"The doctors want my husband to feel that he is in
    his own home; otherwise he would be so wretched that
    the climate would not do him any good," she
    explained, winter after winter, to the sympathising
    Philadelphians and Baltimoreans; and Mr. Welland, beaming
    across a breakfast table miraculously supplied with the
    most varied delicacies, was presently saying to Archer:
    "You see, my dear fellow, we camp--we literally camp.
    I tell my wife and May that I want to teach them how
    to rough it."

    Mr. and Mrs. Welland had been as much surprised
    as their daughter by the young man's sudden arrival;
    but it had occurred to him to explain that he had felt
    himself on the verge of a nasty cold, and this seemed to
    Mr. Welland an all-sufficient reason for abandoning
    any duty.

    "You can't be too careful, especially toward spring,"
    he said, heaping his plate with straw-coloured griddle-
    cakes and drowning them in golden syrup. "If I'd only
    been as prudent at your age May would have been
    dancing at the Assemblies now, instead of spending her
    winters in a wilderness with an old invalid."

    "Oh, but I love it here, Papa; you know I do. If only
    Newland could stay I should like it a thousand times
    better than New York."

    "Newland must stay till he has quite thrown off his
    cold," said Mrs. Welland indulgently; and the young
    man laughed, and said he supposed there was such a
    thing as one's profession.

    He managed, however, after an exchange of telegrams
    with the firm, to make his cold last a week; and
    it shed an ironic light on the situation to know that
    Mr. Letterblair's indulgence was partly due to the
    satisfactory way in which his brilliant young junior partner
    had settled the troublesome matter of the Olenski
    divorce. Mr. Letterblair had let Mrs. Welland know that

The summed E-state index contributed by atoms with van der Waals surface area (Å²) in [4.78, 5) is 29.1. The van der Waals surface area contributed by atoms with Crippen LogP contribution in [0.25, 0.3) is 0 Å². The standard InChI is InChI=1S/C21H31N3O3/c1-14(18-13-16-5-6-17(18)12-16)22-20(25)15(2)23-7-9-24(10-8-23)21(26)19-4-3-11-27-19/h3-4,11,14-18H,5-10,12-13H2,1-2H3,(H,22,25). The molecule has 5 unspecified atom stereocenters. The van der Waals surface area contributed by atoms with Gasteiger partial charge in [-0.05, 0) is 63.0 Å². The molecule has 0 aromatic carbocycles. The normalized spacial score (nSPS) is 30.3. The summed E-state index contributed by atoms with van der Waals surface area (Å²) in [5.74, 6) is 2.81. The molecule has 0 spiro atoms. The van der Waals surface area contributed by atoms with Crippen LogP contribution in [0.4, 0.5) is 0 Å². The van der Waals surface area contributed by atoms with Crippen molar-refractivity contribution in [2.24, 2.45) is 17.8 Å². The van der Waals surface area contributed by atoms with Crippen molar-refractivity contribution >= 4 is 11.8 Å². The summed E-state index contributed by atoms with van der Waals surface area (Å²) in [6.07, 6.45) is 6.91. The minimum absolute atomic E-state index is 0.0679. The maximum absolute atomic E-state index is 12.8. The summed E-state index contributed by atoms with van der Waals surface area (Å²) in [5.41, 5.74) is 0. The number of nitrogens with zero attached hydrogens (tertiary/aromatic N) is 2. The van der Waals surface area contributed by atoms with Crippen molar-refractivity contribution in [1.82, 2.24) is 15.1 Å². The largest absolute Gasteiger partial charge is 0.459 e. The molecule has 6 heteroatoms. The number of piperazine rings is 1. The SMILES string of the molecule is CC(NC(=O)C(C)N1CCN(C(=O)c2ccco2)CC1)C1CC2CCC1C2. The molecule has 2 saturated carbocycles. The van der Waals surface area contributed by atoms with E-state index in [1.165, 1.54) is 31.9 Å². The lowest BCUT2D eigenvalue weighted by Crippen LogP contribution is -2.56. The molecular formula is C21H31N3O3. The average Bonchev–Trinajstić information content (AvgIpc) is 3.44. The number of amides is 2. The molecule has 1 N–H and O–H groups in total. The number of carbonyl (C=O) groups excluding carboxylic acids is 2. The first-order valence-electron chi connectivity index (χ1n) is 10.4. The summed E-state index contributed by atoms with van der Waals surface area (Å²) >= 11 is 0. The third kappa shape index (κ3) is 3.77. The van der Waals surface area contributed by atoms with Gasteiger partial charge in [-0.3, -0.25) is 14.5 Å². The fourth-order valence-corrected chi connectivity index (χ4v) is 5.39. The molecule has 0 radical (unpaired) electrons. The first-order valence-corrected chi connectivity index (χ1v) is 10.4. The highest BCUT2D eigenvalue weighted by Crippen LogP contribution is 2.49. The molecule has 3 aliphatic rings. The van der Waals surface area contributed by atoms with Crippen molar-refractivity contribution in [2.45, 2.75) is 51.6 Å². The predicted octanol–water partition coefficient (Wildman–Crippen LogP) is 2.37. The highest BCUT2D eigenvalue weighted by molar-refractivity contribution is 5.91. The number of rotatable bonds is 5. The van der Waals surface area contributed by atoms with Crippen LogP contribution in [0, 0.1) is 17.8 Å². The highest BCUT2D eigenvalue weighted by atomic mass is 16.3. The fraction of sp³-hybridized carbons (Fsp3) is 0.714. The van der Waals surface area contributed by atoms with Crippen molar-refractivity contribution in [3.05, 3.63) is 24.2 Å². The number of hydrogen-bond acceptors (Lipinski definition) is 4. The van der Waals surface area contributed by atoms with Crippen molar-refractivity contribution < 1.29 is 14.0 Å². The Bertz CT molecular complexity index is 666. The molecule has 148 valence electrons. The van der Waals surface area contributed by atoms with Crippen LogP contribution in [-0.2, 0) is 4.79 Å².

Mr. Archer had "rendered an invaluable service" to the
    whole family, and that old Mrs. Manson Mingott had
    been particularly pleased; and one day when May had
    gone for a drive with her father in the only vehicle the
    place produced Mrs. Welland took occasion to touch
    on a topic which she always avoided in her daughter's
    presence.

    "I'm afraid Ellen's ideas are not at all like ours. She
    was barely eighteen when Medora Manson took her
    back to Europe--you remember the excitement when
    she appeared in black at her coming-out ball? Another
    of Medora's fads--really this time it was almost
    prophetic! That must have been at least twelve years ago;
    and since then Ellen has never been to America. No
    wonder she is completely Europeanised."

    "But European society is not given to divorce: Countess
    Olenska thought she would be conforming to American
    ideas in asking for her freedom." It was the first
    time that the young man had pronounced her name
    since he had left Skuytercliff, and he felt the colour rise
    to his cheek.

    Mrs. Welland smiled compassionately. "That is just
    like the extraordinary things that foreigners invent about
    us. They think we dine at two o'clock and countenance
    divorce! That is why it seems to me so foolish to
    entertain them when they come to New York. They
    accept our hospitality, and then they go home and
    repeat the same stupid stories."

    Archer made no comment on this, and Mrs. Welland
    continued: "But we do most thoroughly appreciate your
    persuading Ellen to give up the idea. Her grandmother
    and her uncle Lovell could do nothing with her; both
    of them have written that her changing her mind was
    entirely due to your influence--in fact she said so to
    her grandmother. She has an unbounded admiration
    for you. Poor Ellen--she was always a wayward child.
    I wonder what her fate will be?"

    "What we've all contrived to make it," he felt like
    answering. "if you'd all of you rather she should be
    Beaufort's mistress than some decent fellow's wife you've
    certainly gone the right way about it."

    He wondered what Mrs. Welland would have said if
    he had uttered the words instead of merely thinking
    them. He could picture the sudden decomposure of her
    firm placid features, to which a lifelong mastery over
    trifles had given an air of factitious authority. Traces
    still lingered on them of a fresh beauty like her daughter's;
    and he asked himself if May's face was doomed
    to thicken into the same middle-aged image of invincible
    innocence.

    Ah, no, he did not want May to have that kind of
    innocence, the innocence that seals the mind against
    imagination and the heart against experience!

    "I verily believe," Mrs. Welland continued, "that if